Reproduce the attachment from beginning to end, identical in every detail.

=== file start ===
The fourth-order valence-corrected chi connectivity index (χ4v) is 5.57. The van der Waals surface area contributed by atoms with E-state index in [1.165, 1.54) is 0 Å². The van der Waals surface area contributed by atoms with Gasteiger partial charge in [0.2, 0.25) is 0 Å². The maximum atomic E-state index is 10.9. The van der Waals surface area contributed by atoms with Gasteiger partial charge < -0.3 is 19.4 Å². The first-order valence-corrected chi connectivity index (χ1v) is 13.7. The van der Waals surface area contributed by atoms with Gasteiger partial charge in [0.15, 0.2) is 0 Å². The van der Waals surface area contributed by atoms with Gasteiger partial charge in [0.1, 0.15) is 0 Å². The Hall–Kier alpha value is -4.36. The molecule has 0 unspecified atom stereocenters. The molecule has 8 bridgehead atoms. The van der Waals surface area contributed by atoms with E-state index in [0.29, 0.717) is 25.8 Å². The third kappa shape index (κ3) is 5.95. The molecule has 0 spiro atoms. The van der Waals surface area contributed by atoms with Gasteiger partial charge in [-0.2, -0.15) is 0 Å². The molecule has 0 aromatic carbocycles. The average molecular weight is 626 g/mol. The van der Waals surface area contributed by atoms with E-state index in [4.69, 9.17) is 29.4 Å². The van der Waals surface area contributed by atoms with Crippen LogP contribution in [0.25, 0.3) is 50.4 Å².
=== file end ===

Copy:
The fourth-order valence-corrected chi connectivity index (χ4v) is 5.57. The van der Waals surface area contributed by atoms with E-state index in [1.165, 1.54) is 0 Å². The van der Waals surface area contributed by atoms with Gasteiger partial charge in [0.2, 0.25) is 0 Å². The maximum atomic E-state index is 10.9. The van der Waals surface area contributed by atoms with Gasteiger partial charge < -0.3 is 19.4 Å². The first-order valence-corrected chi connectivity index (χ1v) is 13.7. The van der Waals surface area contributed by atoms with Gasteiger partial charge in [0.15, 0.2) is 0 Å². The van der Waals surface area contributed by atoms with Gasteiger partial charge in [0.1, 0.15) is 0 Å². The Hall–Kier alpha value is -4.36. The molecule has 0 unspecified atom stereocenters. The molecule has 8 bridgehead atoms. The van der Waals surface area contributed by atoms with E-state index in [0.29, 0.717) is 25.8 Å². The third kappa shape index (κ3) is 5.95. The molecule has 0 spiro atoms. The van der Waals surface area contributed by atoms with Gasteiger partial charge in [-0.2, -0.15) is 0 Å². The molecule has 0 aromatic carbocycles. The average molecular weight is 626 g/mol. The van der Waals surface area contributed by atoms with E-state index in [4.69, 9.17) is 29.4 Å². The van der Waals surface area contributed by atoms with Crippen LogP contribution in [0.25, 0.3) is 50.4 Å².